We need our services, and those offered by others like us – from government, charities, schools and GPs – to be recognised as the safe and reassuring places we believe them to be. Where parents can take their children and be free from judgement at a time in their life when they need it most.
It’s only fair that we all accept some responsibility with this – if parents don’t feel that they can access the support available, what can we do differently to help them on their way? More awareness maybe; more accessibility for the isolated and hard to reach groups most definitely; but maybe it’s more than that.
In a world where they are so many expectations and pressures, living up to a perfect ideal can make a tough job even harder. From our part, we want to ensure there is always someone there to support families – especially those in greatest need – with good information, advice and meaningful support.
About the research All figures, unless otherwise stated, are from YouGov Plc. Total sample size was 1,842 GB parents with children under 18 years of age. Fieldwork was undertaken between 21st – 27 April 2017. The survey was carried out online. The figures have been weighted and are representative of all GB adults (aged 18+). * When asked about the three issues they are most concerned about for their children, either now or in the future.
The graduate, who is an academic high-flyer, starts a trainee solicitor role later this year. He believes a law career will enable him to create practical change, but says combining law with campaigning is crucial. As he explains: “There is only so far legislation can go…you need to be winning hearts and minds to get change.” For his views on work and disability, see the full interview here.
He credits his family for their supportive role in his campaigning and he speaks powerfully about how his younger brother defended him against school bullies (“It was words like ‘retard’”). Jonathan stressed that it was in fact his brother who found it harder to deal with the verbal abuse: “I developed a thick skin, people used to tease me, but I always felt there would always be people like that and it was best not to focus on them. I came out in a better state than my brother, because I could shut it out and carry on – but for people who love you, it [trying to rise above verbal abuse directed at a relative] can be harder.”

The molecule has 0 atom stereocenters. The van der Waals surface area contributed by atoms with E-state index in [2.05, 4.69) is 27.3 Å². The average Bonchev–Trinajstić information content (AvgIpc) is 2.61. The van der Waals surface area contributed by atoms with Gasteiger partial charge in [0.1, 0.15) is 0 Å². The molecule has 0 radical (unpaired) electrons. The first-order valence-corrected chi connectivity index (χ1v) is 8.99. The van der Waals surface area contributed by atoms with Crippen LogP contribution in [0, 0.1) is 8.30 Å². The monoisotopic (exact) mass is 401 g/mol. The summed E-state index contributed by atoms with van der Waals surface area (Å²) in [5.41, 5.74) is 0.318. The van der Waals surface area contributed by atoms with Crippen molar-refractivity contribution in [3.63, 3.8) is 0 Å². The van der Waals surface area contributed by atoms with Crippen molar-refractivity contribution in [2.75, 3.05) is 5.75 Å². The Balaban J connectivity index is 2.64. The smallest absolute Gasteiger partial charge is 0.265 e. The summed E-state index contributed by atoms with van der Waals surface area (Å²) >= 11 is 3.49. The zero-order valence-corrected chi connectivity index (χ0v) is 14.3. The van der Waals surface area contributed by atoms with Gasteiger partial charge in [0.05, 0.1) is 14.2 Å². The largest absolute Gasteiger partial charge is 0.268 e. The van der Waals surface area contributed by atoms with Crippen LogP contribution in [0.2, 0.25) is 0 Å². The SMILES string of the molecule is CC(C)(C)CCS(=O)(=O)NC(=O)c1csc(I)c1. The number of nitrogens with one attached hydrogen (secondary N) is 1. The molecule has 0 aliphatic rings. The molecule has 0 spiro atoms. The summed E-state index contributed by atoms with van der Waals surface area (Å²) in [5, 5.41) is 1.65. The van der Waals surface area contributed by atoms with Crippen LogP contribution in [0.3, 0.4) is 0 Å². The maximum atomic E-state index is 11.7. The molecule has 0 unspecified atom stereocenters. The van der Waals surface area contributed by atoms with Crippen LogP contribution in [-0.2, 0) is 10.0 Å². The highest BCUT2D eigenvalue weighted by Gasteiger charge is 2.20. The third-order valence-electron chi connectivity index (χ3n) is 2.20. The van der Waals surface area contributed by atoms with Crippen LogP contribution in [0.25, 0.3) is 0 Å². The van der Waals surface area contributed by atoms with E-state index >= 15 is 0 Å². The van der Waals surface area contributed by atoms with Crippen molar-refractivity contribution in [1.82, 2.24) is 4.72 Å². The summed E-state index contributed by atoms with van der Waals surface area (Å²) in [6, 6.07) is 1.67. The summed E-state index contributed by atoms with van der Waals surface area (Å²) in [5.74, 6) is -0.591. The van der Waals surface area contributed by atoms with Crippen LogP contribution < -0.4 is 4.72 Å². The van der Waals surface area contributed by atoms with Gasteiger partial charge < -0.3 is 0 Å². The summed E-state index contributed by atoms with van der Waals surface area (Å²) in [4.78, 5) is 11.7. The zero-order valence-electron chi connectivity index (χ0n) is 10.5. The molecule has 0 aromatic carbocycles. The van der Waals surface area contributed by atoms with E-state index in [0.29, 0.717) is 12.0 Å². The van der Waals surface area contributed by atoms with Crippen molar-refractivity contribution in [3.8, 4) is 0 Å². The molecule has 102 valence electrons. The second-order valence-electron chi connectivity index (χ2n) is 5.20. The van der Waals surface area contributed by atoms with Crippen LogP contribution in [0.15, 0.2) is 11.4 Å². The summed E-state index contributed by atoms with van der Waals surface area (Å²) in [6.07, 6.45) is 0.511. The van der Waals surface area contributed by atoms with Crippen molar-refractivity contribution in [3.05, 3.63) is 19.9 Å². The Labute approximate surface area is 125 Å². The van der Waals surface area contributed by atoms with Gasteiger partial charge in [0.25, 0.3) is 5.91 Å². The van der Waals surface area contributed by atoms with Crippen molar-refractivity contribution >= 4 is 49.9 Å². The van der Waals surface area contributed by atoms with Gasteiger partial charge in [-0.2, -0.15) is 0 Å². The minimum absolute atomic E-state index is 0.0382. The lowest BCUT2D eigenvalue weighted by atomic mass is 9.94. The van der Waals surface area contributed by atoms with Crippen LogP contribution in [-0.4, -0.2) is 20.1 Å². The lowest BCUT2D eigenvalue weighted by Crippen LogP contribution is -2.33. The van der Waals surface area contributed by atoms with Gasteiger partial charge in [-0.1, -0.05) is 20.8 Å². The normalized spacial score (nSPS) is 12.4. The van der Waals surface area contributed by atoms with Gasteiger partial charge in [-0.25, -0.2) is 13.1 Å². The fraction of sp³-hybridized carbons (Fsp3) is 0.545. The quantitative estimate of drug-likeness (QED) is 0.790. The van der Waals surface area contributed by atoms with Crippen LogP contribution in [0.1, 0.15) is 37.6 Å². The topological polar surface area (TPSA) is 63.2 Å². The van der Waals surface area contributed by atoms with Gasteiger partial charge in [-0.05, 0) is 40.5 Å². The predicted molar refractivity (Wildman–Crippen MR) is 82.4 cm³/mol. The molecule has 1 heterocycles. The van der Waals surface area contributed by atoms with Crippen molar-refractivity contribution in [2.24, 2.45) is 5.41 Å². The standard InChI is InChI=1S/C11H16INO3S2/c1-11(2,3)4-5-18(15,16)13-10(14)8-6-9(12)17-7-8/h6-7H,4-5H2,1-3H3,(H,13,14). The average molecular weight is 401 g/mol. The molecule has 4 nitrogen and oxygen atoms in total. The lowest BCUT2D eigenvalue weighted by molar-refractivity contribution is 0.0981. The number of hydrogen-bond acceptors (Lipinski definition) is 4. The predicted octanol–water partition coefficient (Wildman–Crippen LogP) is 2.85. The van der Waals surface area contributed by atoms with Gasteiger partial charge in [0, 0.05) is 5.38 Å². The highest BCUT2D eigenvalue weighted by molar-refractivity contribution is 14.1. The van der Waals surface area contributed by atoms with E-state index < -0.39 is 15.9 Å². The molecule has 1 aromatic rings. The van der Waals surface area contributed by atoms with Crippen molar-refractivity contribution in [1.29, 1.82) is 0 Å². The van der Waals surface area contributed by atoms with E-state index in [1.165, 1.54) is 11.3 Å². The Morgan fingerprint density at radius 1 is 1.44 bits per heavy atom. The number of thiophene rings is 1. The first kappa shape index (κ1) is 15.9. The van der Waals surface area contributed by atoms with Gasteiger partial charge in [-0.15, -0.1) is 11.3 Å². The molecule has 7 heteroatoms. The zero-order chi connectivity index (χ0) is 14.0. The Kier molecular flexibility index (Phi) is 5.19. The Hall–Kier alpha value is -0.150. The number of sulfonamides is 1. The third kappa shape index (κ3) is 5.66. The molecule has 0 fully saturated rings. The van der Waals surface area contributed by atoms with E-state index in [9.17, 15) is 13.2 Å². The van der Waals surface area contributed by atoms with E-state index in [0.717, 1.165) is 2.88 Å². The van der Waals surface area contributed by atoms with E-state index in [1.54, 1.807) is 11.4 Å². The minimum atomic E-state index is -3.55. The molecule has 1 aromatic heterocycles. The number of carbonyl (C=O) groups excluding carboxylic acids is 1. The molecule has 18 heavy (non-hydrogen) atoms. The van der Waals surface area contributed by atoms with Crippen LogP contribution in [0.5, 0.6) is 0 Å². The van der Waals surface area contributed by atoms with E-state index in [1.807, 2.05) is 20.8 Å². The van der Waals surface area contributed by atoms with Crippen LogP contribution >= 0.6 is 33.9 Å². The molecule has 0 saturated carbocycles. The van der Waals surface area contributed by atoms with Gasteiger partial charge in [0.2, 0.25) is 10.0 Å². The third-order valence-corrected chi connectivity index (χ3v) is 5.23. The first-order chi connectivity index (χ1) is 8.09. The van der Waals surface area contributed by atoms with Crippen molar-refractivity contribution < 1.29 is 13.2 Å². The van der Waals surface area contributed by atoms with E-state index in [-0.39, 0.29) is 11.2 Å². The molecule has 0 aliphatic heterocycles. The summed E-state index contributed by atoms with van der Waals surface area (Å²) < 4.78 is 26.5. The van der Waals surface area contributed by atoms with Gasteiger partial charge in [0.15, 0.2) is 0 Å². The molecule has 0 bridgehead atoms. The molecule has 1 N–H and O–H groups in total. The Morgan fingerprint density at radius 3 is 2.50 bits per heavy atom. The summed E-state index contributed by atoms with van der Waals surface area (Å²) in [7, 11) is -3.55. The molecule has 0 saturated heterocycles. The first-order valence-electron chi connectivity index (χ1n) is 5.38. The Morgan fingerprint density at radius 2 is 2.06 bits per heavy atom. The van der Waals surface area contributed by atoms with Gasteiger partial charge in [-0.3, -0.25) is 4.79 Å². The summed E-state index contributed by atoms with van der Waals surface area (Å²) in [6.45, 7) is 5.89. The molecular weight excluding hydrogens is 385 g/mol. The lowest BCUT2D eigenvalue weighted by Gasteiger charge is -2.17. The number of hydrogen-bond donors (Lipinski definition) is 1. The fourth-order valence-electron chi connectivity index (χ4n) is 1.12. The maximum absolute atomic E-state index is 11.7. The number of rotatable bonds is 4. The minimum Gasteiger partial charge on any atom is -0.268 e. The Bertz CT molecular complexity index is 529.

An autism diagnosis at nine was, he says, useful in understanding his needs, but some of his parents’ friends reacted with sympathy. “The instant reaction was ‘I’m so sorry’. My mum would say ‘why?’ She said ‘my son hasn’t become autistic because of this diagnosis – it lets me understand it [autism] better; he’s always been my boy and is the same person he always was’.”
What struck me about Jonathan’s work – aside from the huge amount of awareness-raising at such a young age – is that he works on a range of diversity issues; along with autism, he raises awareness of mental health issues and LGBT equality. For example, he’s launching a best practice autism toolkit with the Commonwealth disability working group in April and hosting a related Commonwealth Day event in March.
He is also involved in promoting LGBT rights as co-founder of professional network the London Bisexual Network, challenging the idea that an autistic person “is not a sexual being because you are somehow ‘other’”. He adds of his campaigning on autism as well as LGBT issues: “People often think with autism you have to be interested in one thing and this means that you are great in one area and terrible at everything else.”